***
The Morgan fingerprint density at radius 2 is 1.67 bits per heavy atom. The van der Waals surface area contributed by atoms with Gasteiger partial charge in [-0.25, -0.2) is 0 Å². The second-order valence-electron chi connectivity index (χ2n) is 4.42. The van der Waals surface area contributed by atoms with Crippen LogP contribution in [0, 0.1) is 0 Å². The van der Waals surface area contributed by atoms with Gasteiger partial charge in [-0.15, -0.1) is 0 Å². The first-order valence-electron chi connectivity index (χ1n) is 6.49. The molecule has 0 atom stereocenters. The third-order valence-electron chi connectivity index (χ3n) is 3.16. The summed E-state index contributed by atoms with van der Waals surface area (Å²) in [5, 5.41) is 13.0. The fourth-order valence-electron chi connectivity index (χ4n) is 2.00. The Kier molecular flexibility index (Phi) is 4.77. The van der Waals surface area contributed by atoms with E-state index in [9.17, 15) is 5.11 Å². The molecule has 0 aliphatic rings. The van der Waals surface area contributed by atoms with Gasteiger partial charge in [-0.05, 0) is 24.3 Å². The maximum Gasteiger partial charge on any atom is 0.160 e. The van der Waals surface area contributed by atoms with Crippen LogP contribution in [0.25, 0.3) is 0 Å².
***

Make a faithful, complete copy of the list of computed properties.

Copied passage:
The Morgan fingerprint density at radius 2 is 1.67 bits per heavy atom. The van der Waals surface area contributed by atoms with Gasteiger partial charge in [-0.25, -0.2) is 0 Å². The second-order valence-electron chi connectivity index (χ2n) is 4.42. The van der Waals surface area contributed by atoms with Crippen LogP contribution in [0, 0.1) is 0 Å². The van der Waals surface area contributed by atoms with Gasteiger partial charge in [-0.15, -0.1) is 0 Å². The first-order valence-electron chi connectivity index (χ1n) is 6.49. The molecule has 0 atom stereocenters. The third-order valence-electron chi connectivity index (χ3n) is 3.16. The summed E-state index contributed by atoms with van der Waals surface area (Å²) in [5, 5.41) is 13.0. The fourth-order valence-electron chi connectivity index (χ4n) is 2.00. The Kier molecular flexibility index (Phi) is 4.77. The van der Waals surface area contributed by atoms with E-state index in [9.17, 15) is 5.11 Å². The molecule has 0 aliphatic rings. The van der Waals surface area contributed by atoms with Gasteiger partial charge in [-0.05, 0) is 24.3 Å². The maximum Gasteiger partial charge on any atom is 0.160 e. The van der Waals surface area contributed by atoms with Crippen LogP contribution in [0.25, 0.3) is 0 Å².